The Food and Drug Administration is taking another look at how drugs are named.

Specifically, the agency wants to know how drug names that suggest what the drug treats affect patients’ and doctors’ perceptions of the treatment and its efficacy. The Office of Prescription Drug Promotion is leading the research.

The OPDP already evaluates drug names to determine if they are false or misleading, overstate the effectiveness or suggest superiority to other products. The study, titled “Empirical Study of Promotional Implications of Proprietary Prescription Drug Names,” will focus on drug names that have an “overstatement of the efficacy” of the product.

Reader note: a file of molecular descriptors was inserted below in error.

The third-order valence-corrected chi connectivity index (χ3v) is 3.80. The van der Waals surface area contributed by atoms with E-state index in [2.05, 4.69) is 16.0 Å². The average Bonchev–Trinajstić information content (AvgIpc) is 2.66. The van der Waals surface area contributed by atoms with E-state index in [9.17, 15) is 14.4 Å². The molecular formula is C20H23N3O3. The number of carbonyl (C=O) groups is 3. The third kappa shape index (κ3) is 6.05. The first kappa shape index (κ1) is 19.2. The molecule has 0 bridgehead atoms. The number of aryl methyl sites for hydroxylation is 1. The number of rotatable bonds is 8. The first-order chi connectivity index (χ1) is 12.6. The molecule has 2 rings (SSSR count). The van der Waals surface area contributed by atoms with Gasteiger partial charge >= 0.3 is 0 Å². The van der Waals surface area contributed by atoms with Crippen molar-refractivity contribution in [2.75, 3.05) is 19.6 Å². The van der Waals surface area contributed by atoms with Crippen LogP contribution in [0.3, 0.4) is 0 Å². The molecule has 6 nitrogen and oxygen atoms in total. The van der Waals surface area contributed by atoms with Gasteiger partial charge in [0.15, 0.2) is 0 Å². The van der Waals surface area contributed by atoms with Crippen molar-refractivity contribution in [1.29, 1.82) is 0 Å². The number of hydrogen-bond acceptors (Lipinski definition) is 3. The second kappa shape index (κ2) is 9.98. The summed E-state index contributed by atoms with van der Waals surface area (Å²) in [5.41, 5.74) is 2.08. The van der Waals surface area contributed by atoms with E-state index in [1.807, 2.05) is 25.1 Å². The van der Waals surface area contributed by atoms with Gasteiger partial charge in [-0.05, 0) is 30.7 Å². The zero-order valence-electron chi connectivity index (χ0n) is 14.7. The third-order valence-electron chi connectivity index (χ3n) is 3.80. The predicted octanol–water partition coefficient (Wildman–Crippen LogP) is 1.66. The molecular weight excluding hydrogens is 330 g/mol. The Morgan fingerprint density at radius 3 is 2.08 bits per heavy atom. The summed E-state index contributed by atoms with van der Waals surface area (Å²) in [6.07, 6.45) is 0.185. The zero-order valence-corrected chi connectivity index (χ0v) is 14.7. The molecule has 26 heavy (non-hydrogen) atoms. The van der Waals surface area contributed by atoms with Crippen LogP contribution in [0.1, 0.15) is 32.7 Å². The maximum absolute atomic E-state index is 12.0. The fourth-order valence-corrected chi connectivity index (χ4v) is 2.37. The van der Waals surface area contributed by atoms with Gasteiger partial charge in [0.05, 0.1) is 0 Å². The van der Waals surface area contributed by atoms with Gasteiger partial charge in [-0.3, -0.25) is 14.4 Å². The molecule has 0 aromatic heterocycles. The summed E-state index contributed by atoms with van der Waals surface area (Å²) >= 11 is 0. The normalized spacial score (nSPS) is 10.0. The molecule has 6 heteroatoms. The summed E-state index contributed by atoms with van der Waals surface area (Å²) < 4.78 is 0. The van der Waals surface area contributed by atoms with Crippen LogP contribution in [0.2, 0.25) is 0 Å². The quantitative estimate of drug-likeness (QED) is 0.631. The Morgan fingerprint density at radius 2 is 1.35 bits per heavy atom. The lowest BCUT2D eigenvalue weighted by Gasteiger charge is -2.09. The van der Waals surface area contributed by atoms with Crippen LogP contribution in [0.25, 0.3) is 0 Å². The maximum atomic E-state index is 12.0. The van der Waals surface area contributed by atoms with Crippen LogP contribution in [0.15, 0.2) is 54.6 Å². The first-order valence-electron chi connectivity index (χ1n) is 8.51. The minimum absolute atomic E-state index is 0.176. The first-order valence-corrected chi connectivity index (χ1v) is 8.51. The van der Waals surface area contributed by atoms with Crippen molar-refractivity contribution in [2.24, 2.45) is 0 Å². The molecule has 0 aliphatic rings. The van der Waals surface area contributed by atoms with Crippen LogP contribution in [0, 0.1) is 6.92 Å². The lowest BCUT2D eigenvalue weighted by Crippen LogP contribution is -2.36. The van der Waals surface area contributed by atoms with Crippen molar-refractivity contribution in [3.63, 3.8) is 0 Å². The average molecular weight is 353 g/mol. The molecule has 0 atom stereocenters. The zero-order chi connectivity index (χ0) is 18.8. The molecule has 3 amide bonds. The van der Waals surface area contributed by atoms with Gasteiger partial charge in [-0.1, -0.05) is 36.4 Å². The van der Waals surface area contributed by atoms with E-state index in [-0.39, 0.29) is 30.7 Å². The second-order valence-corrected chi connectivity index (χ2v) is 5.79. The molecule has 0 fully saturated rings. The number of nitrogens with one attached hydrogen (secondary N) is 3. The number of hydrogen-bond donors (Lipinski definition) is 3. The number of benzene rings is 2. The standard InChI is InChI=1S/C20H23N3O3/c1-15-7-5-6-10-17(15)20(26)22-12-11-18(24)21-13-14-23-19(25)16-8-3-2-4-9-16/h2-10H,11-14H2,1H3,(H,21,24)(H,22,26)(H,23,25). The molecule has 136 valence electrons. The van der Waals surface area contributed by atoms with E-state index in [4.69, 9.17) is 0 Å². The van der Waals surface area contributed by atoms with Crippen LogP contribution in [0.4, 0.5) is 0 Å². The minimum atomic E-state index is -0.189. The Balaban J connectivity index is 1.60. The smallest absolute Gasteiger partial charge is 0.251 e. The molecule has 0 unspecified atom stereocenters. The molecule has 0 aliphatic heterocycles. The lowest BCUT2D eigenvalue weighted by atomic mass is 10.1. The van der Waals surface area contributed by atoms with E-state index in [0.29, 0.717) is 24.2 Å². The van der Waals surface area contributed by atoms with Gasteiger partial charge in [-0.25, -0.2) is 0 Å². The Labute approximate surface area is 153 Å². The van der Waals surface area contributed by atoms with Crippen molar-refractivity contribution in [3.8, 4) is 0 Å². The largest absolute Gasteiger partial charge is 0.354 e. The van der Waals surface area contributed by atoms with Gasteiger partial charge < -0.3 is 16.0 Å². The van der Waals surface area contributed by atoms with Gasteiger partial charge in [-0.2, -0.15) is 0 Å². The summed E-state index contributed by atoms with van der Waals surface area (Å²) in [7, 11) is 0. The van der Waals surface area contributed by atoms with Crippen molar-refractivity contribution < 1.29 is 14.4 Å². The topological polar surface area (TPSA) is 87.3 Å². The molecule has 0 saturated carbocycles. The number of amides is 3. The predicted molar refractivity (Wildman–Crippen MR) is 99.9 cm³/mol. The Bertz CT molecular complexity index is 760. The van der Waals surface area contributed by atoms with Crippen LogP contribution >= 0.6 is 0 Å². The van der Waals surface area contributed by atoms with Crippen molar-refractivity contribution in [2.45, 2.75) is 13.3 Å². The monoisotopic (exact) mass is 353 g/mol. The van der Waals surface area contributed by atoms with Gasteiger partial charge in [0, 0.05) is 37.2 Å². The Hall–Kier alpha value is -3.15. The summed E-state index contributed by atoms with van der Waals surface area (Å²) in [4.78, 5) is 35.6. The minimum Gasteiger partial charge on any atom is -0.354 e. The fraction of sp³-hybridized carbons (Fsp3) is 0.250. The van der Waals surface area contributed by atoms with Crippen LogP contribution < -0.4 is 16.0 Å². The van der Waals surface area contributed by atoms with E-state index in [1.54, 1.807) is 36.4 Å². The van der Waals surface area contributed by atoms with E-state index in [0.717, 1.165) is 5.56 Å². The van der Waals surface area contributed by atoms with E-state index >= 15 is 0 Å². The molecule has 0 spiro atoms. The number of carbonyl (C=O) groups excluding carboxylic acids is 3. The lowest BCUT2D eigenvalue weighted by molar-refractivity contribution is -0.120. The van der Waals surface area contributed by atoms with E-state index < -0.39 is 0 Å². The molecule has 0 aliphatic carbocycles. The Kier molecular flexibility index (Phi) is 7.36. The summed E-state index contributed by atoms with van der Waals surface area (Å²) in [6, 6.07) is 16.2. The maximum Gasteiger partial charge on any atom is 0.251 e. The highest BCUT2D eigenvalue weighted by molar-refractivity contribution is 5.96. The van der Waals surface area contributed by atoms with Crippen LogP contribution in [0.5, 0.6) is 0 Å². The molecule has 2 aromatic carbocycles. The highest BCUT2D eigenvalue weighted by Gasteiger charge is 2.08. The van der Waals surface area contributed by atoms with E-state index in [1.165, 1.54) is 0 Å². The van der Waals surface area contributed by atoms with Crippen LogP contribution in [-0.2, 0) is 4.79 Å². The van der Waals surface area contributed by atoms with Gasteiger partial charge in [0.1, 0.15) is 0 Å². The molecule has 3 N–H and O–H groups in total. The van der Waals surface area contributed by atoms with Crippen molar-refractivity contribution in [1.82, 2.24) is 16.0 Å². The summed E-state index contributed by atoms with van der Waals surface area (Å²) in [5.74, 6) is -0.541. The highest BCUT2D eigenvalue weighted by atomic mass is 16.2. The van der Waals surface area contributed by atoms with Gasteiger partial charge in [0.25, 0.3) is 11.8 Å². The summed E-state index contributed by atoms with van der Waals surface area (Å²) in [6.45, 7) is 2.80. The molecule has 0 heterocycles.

The FDA posted a federal register notice seeking comment on the study. In that notice, it laid out the main research questions:

  1. How, if at all, do names that suggest the drug’s indication affect consumers’ and/or healthcare providers’ perceptions of the prescription drug?
  2. How, if at all, do names that suggest an overstatement of the efficacy of the drug affect consumers’ and/or healthcare providers’ perceptions of prescription drugs?

The agency plans to survey consumers and healthcare providers about their impressions of several drug names. The participants will be shown five target names, two neutral names and one name that suggests superiority to the others, for example, CureAll. They will be asked their perceptions of the drug before and after being told what its indication is.

Comments on the proposed study will be open until March 23.